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Hostile work environment overcome

From the April 2018 issue of The Christian Science Journal

A line in Science and Health with Key to the Scriptures by Mary Baker Eddy was a great help to me in my career some years ago when I was a fledgling businesswoman. It turned what seemed like a nightmare into an important spiritual lesson in trusting God to guide and govern my life.

My first job out of college was with a nonprofit organization that I greatly admired, and I felt I was doing important work. I had been there for about a year, employed in a busy office with many contemporaries and much dynamism, when I was offered a promotion that would transfer me to a management position in another department.

This new role meant overseeing a small group of individuals much older than I, who had worked together for decades and whose office space was dark, ultraquiet, and located in a building that was separate from all the activity. It was quite a contrast to my prior setting. 

The next few months were dismal; no one was friendly or cooperative. In fact, they were openly hostile, timing my breaks and monitoring my phone calls so they could report any infractions. (I later learned they had expected one of their own department members to get the promotion.) 

I felt isolated, became depressed, and chided myself for accepting the promotion. Why had I ever left the warm and friendly setting of the prior job? Some days were so difficult that I needed to call a Christian Science practitioner to receive spiritual reinforcement just to get through the eight hours. In addition, I found myself struggling with a nerve problem often associated with stress. The days were long, and I dreaded going to work each morning. 

That’s when this line from Science and Health came to my rescue: “The very circumstance, which your suffering sense deems wrathful and afflictive, Love can make an angel entertained unawares” (p. 574). The wording of that sentence resonated forcefully since “wrathful and afflictive” seemed to describe my situation so aptly. And yet, I was being reassured that even in my circumstances, I could be rescued by angels—inspired thoughts from God that would bring relief and healing. I felt God had spoken directly to me through these few words—reminding me that I wasn’t forgotten, strengthening me in my prayers to express the love that would heal the animosity, and encouraging me to persist and even reap blessings from this experience.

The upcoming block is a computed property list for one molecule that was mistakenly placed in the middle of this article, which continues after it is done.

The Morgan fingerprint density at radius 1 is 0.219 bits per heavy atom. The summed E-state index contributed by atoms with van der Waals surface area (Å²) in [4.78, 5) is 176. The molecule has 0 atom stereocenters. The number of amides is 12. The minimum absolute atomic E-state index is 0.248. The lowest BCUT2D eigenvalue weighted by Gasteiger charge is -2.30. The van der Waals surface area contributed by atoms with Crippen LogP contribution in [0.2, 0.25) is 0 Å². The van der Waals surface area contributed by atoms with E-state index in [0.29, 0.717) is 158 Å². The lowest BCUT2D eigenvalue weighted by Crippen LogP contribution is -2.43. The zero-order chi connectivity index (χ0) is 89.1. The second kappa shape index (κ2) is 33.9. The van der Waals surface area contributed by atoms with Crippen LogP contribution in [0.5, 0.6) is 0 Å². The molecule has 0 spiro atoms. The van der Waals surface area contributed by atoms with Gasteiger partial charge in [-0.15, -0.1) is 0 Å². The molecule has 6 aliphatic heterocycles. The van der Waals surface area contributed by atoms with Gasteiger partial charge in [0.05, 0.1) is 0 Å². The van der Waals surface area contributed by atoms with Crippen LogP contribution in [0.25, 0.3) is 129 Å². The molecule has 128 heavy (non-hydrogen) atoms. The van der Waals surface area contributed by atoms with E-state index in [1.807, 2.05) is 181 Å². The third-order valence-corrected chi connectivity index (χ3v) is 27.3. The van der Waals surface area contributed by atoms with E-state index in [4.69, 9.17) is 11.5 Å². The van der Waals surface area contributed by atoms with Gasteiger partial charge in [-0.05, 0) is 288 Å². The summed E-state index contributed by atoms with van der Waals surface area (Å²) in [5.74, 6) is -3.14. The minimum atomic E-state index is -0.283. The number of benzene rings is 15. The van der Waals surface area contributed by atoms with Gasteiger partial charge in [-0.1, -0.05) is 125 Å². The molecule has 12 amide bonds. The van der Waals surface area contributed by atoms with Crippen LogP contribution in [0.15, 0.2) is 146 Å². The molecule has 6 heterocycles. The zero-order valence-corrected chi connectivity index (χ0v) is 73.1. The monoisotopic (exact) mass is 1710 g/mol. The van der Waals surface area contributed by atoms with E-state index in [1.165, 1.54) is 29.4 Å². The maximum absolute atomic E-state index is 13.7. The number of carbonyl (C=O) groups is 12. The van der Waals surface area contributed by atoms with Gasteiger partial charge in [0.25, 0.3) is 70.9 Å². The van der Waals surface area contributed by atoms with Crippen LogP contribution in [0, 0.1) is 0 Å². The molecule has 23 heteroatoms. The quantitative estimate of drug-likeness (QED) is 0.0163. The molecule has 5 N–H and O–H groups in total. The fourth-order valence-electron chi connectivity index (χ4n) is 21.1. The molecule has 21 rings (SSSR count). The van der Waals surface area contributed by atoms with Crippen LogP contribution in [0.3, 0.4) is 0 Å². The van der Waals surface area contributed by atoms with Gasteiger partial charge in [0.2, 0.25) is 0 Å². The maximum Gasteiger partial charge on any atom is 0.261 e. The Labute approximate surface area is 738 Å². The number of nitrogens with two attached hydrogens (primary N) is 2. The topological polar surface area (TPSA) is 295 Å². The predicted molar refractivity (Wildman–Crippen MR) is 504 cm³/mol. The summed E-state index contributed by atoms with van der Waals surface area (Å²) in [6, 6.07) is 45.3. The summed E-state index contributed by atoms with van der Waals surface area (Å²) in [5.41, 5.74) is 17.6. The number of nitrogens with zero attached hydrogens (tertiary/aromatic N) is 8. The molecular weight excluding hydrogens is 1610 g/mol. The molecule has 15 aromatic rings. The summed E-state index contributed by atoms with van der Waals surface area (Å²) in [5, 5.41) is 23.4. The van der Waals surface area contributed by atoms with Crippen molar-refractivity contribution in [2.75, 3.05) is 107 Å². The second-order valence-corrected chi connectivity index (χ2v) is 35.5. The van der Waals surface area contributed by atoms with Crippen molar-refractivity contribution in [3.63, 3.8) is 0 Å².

I recognized that this was an opportunity for spiritual growth. So, although tempted to many times, I did not resign or ask for my old job back. Instead, I consistently prayed to live each day to reflect God’s grace and strength. I prayed for the spiritual composure to maintain my joy and express the intelligence needed to do a good job. I took on projects wholeheartedly and made an effort to appreciate the spiritual qualities of reliability and faithfulness expressed by the staff. I reasoned that this promotion had been an answer to prayer and that the all-loving God was not going to forsake me now. A verse from the book of Job in the New Living Translation expresses well how I felt: “But he [God] knows where I am going. And when he tests me, I will come out as pure as gold. For I have stayed on God’s paths; I have followed his ways and not turned aside” (23:10, 11).

I began to realize more fully that God’s spiritual law of harmony and order was guiding all the details of my career. And I could trust this law to resolve the circumstances in a way that would bless everyone involved, not just me. 

As the months went by, changes began to slowly and naturally take place—but not as I had expected. 

I had imagined that I would be offered another job which would take me out of the department and remove me from the troubling situation. But something else happened. The all-knowing Mind, God, unfolded His plan in a much more expansive way. 

Upper management determined that my department should be enlarged, and consequently they created new positions. These openings were filled with young people who accepted the jobs because they saw me, another young person, already working there. (What great proof that one person can make a difference.) Friendships with many of the senior staff members soon developed, some of whom invited me to dinner in their homes. 

The character of the entire department was transformed and revitalized, making it a joy-filled place to work, staffed by supportive coworkers, and introducing new energy and fresh ideas to the important work being done. It’s no surprise that with the transformation of my thought and resulting spiritual growth, the nerve problem was healed, too. 

And an unexpected bonus even emerged: The nonprofit organization soon invested in a beautiful new office building that brought everyone under one roof and provided all the departments with handsome, light-filled surroundings and ready access to one another. This created an atmosphere of inclusion, connectivity, shared enthusiasm, and mutual support that blessed not only me and my department, but everyone who worked there.

Elaine Zavodni-Sjoquist
Portland, Maine, US

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